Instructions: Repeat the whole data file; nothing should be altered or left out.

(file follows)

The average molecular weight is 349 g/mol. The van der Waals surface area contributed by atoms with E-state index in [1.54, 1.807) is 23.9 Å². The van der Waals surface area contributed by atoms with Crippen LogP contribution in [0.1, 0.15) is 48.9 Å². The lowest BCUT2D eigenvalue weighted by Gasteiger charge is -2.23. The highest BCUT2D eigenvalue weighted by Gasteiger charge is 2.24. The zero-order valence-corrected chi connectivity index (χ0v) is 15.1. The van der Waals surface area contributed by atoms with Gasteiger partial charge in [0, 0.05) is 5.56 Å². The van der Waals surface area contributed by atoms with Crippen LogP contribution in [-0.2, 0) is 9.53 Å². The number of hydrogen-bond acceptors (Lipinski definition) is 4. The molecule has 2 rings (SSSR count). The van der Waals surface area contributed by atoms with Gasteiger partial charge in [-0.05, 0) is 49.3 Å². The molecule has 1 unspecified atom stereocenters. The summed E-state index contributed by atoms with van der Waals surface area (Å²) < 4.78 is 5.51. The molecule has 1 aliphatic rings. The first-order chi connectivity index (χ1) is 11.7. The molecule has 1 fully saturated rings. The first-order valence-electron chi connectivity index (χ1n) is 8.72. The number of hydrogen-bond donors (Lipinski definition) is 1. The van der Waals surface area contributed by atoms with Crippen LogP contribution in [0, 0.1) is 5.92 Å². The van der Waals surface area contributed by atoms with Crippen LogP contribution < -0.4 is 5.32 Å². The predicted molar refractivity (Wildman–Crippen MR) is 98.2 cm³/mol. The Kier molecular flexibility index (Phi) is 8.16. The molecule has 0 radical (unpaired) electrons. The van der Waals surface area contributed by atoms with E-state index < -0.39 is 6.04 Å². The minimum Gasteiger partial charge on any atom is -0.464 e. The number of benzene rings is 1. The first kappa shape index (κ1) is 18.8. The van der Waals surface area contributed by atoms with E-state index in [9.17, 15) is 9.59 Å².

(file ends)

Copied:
The average molecular weight is 349 g/mol. The van der Waals surface area contributed by atoms with E-state index in [1.54, 1.807) is 23.9 Å². The van der Waals surface area contributed by atoms with Crippen LogP contribution in [0.1, 0.15) is 48.9 Å². The lowest BCUT2D eigenvalue weighted by Gasteiger charge is -2.23. The highest BCUT2D eigenvalue weighted by Gasteiger charge is 2.24. The zero-order valence-corrected chi connectivity index (χ0v) is 15.1. The van der Waals surface area contributed by atoms with Gasteiger partial charge in [0, 0.05) is 5.56 Å². The van der Waals surface area contributed by atoms with Crippen LogP contribution in [-0.2, 0) is 9.53 Å². The number of hydrogen-bond acceptors (Lipinski definition) is 4. The molecule has 2 rings (SSSR count). The van der Waals surface area contributed by atoms with Gasteiger partial charge in [-0.05, 0) is 49.3 Å². The molecule has 1 unspecified atom stereocenters. The summed E-state index contributed by atoms with van der Waals surface area (Å²) < 4.78 is 5.51. The molecule has 1 aliphatic rings. The first-order chi connectivity index (χ1) is 11.7. The molecule has 1 fully saturated rings. The first-order valence-electron chi connectivity index (χ1n) is 8.72. The number of hydrogen-bond donors (Lipinski definition) is 1. The van der Waals surface area contributed by atoms with Crippen LogP contribution in [0, 0.1) is 5.92 Å². The van der Waals surface area contributed by atoms with Crippen LogP contribution < -0.4 is 5.32 Å². The predicted molar refractivity (Wildman–Crippen MR) is 98.2 cm³/mol. The Kier molecular flexibility index (Phi) is 8.16. The molecule has 0 radical (unpaired) electrons. The van der Waals surface area contributed by atoms with E-state index < -0.39 is 6.04 Å². The minimum Gasteiger partial charge on any atom is -0.464 e. The number of benzene rings is 1. The first kappa shape index (κ1) is 18.8. The van der Waals surface area contributed by atoms with E-state index in [9.17, 15) is 9.59 Å².